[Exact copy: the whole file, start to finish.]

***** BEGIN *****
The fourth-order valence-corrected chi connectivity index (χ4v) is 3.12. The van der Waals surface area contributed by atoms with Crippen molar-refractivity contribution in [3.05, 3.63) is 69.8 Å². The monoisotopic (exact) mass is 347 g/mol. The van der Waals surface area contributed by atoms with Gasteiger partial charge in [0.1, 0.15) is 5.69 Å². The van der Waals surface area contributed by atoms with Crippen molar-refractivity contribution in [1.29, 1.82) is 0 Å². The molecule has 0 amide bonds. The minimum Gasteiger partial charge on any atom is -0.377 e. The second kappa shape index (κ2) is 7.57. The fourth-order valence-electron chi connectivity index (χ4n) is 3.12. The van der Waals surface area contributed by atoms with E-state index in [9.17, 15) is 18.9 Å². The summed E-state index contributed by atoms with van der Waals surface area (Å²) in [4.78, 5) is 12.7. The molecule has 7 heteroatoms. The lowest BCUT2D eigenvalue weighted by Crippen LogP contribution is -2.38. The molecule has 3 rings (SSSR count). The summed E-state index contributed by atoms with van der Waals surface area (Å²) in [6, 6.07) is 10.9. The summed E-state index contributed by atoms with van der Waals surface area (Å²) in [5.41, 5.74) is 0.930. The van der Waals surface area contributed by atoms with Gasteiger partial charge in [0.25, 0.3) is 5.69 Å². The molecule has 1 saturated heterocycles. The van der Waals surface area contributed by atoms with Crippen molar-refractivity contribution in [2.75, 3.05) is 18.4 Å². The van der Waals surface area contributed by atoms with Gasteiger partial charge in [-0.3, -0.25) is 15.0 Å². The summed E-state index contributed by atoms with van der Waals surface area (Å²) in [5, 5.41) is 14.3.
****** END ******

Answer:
The fourth-order valence-corrected chi connectivity index (χ4v) is 3.12. The van der Waals surface area contributed by atoms with Crippen molar-refractivity contribution in [3.05, 3.63) is 69.8 Å². The monoisotopic (exact) mass is 347 g/mol. The van der Waals surface area contributed by atoms with Gasteiger partial charge in [0.1, 0.15) is 5.69 Å². The van der Waals surface area contributed by atoms with Crippen molar-refractivity contribution in [1.29, 1.82) is 0 Å². The molecule has 0 amide bonds. The minimum Gasteiger partial charge on any atom is -0.377 e. The second kappa shape index (κ2) is 7.57. The fourth-order valence-electron chi connectivity index (χ4n) is 3.12. The van der Waals surface area contributed by atoms with E-state index in [9.17, 15) is 18.9 Å². The summed E-state index contributed by atoms with van der Waals surface area (Å²) in [4.78, 5) is 12.7. The molecule has 7 heteroatoms. The lowest BCUT2D eigenvalue weighted by Crippen LogP contribution is -2.38. The molecule has 3 rings (SSSR count). The summed E-state index contributed by atoms with van der Waals surface area (Å²) in [6, 6.07) is 10.9. The summed E-state index contributed by atoms with van der Waals surface area (Å²) in [5.41, 5.74) is 0.930. The van der Waals surface area contributed by atoms with Gasteiger partial charge in [0.25, 0.3) is 5.69 Å². The molecule has 1 saturated heterocycles. The van der Waals surface area contributed by atoms with Crippen molar-refractivity contribution in [2.75, 3.05) is 18.4 Å². The van der Waals surface area contributed by atoms with Gasteiger partial charge in [-0.3, -0.25) is 15.0 Å². The summed E-state index contributed by atoms with van der Waals surface area (Å²) in [5, 5.41) is 14.3.